To this, Rajeev Dhawan chipped in and said the Ghaggar river, which is a tributary of the Sarayu river has changed course at least twice in the last 500 years. How can you pinpoint a city on the banks of a river which has changed course? The Hindu group is claiming that Lord Ram existed as prince of Ayodhya some 800,000 years before Christ.

When the bench asked Nirmohi Akhara to present land records, the khasra number with mahant’s name listed as the owner, they replied that it was ‘Nazool’ land, but tax records show it as in possession of a temple. When asked to present tax records, the representative of Akhara said they had been lost in a robbery in 1982. The judges expressed surprise the robbers found Khasra-Khatauni records so valuable.

Dhawan and other lawyers representing Muslims repeatedly drew parallels with the Lahore Shahid Ganj Gurdwara, which was a mosque till 1799. Constructed by Kotwal of Lahore Abdullah Khan, during the reign of Mughal Emperor Shah Jahan in 1653, Shahid Ganj was converted to a gurdwara when the Sikh Army captured the city after defeating Afghans. “A unit of the Sikh Army camped in the mosque and soon converted it into a gurdwara [Sikh place of worship],” says historian A. G. Noorani, who has also authored a two-volume book Destruction of the Babri Masjid – A National Dishonour, a compilation of documents, primary source material and related cases.

In 1849, when British took control of Lahore, Muslims pleaded for the return of the mosque. A year later, custodian of the mosque Noor Ahmed knocked went to court, pleading that the mosque be restored, as it was forcefully converted to a gurdwara. He succeeded convinced judges by producing documents that the site was originally a mosque prior to 1799 and regular prayers were being held there, till entry of Muslims was barred by the Sikh Army. But the court, using the law of limitations, rejected the plea and questioned the delay of 51 years for claiming the mosque. On June 25, 1855 Ahmad brought another suit against the Sikhs which was also dismissed. The issue reached the higher judiciary which upheld the order of the Lahore judge. The London-based Privy Council, the highest court of appeal during British era also disposed the case and rejected Muslim claim on May 2, 1940.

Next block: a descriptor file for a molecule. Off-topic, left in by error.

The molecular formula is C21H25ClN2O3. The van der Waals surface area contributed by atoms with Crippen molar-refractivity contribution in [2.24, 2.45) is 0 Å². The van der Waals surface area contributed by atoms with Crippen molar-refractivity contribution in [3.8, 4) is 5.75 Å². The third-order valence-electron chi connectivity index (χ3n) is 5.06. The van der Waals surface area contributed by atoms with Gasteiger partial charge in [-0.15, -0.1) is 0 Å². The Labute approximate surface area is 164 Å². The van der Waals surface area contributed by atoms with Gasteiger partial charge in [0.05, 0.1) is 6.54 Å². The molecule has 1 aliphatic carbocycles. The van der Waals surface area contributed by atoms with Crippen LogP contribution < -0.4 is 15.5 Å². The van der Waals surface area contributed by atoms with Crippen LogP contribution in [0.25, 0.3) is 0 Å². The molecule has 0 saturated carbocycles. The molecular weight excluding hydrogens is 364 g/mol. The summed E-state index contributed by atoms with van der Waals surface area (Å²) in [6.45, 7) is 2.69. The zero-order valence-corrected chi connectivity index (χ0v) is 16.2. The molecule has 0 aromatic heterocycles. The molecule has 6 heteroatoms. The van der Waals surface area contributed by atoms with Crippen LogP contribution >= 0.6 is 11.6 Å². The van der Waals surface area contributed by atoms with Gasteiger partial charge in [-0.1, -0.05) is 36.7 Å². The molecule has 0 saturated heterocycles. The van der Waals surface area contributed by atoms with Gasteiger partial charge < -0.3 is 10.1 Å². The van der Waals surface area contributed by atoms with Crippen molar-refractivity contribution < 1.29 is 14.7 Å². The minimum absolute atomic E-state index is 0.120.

Between 1850-1935, Lahore and adjoining areas of the Punjab province witnessed communal riots between Sikhs and Muslims on the Shahid Ganj. In 1935, British Governor of the Punjab Sir Herbert Emerson suggested that the site be handed over to the Archaeology Department to be declared as a protected site as a mid-way to settle claims. When the issue was being discussed, a Sikh mob in the dead of night demolished the structure, removing all traces of a mosque.

Noorani, whose many references were presented in the court, documents that when Muslims took a procession from Badshahi Mosque to reach Shahid Ganj, police fired on the crowd. Many Muslims died and curfew was imposed in Lahore and vast areas of the Punjab. In 1925, the Sikh Gurdwaras Act was passed and the Shahid Ganj Gurdwara was included as a Sikh shrine.

“In 1936, when Unionist Party in alliance with the Muslim League assumed power in the Punjab, legislative assembly members presented a resolution to overturn court’s judgement. But Pakistan’s founder M.A Jinnah put his foot down and said that it would open Pandora’s Box all over India,” said Noorani. Otherwise a strong critic of Jinnah, the historian appreciates him for not using the emotive issue of the mosque to further his politics.

The writer is a journalist based in Turkey